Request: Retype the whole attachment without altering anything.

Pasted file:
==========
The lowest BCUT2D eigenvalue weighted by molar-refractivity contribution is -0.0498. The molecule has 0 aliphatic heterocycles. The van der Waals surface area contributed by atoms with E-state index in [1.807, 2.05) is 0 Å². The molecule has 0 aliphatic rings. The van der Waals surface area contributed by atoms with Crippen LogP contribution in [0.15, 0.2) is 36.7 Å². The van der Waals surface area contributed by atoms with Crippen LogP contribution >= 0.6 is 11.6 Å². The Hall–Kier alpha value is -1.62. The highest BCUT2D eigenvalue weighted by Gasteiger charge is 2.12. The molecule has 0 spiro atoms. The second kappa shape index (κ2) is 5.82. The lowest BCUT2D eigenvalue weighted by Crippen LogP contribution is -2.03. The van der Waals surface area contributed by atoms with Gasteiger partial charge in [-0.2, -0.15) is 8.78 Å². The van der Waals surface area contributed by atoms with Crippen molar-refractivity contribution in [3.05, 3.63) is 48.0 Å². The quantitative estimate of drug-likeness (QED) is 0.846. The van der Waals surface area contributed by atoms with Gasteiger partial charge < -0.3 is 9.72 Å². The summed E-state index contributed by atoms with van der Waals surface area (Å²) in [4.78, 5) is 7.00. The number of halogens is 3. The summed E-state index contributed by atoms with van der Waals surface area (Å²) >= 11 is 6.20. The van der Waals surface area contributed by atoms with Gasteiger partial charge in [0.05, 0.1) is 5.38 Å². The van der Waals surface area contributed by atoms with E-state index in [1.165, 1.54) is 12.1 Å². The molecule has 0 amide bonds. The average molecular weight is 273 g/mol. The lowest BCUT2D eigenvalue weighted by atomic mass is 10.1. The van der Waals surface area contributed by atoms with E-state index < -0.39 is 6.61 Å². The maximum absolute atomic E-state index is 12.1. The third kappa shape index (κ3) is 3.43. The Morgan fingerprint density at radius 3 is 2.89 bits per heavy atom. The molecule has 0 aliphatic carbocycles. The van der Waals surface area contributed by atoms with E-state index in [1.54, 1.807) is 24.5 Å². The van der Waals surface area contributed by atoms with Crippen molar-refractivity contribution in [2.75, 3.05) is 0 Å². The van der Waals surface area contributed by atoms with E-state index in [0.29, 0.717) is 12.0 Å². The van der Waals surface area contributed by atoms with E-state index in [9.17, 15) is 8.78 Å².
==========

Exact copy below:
The lowest BCUT2D eigenvalue weighted by molar-refractivity contribution is -0.0498. The molecule has 0 aliphatic heterocycles. The van der Waals surface area contributed by atoms with E-state index in [1.807, 2.05) is 0 Å². The molecule has 0 aliphatic rings. The van der Waals surface area contributed by atoms with Crippen LogP contribution in [0.15, 0.2) is 36.7 Å². The van der Waals surface area contributed by atoms with Crippen LogP contribution >= 0.6 is 11.6 Å². The Hall–Kier alpha value is -1.62. The highest BCUT2D eigenvalue weighted by Gasteiger charge is 2.12. The molecule has 0 spiro atoms. The second kappa shape index (κ2) is 5.82. The lowest BCUT2D eigenvalue weighted by Crippen LogP contribution is -2.03. The van der Waals surface area contributed by atoms with Gasteiger partial charge in [-0.2, -0.15) is 8.78 Å². The van der Waals surface area contributed by atoms with Crippen molar-refractivity contribution in [3.05, 3.63) is 48.0 Å². The quantitative estimate of drug-likeness (QED) is 0.846. The van der Waals surface area contributed by atoms with Gasteiger partial charge < -0.3 is 9.72 Å². The summed E-state index contributed by atoms with van der Waals surface area (Å²) in [4.78, 5) is 7.00. The number of halogens is 3. The summed E-state index contributed by atoms with van der Waals surface area (Å²) >= 11 is 6.20. The van der Waals surface area contributed by atoms with Gasteiger partial charge in [0.05, 0.1) is 5.38 Å². The van der Waals surface area contributed by atoms with E-state index in [1.165, 1.54) is 12.1 Å². The molecule has 0 amide bonds. The average molecular weight is 273 g/mol. The lowest BCUT2D eigenvalue weighted by atomic mass is 10.1. The van der Waals surface area contributed by atoms with E-state index < -0.39 is 6.61 Å². The maximum absolute atomic E-state index is 12.1. The third kappa shape index (κ3) is 3.43. The Morgan fingerprint density at radius 3 is 2.89 bits per heavy atom. The molecule has 0 aliphatic carbocycles. The van der Waals surface area contributed by atoms with E-state index in [1.54, 1.807) is 24.5 Å². The van der Waals surface area contributed by atoms with Crippen molar-refractivity contribution in [2.75, 3.05) is 0 Å². The van der Waals surface area contributed by atoms with E-state index in [0.29, 0.717) is 12.0 Å². The van der Waals surface area contributed by atoms with E-state index in [9.17, 15) is 8.78 Å².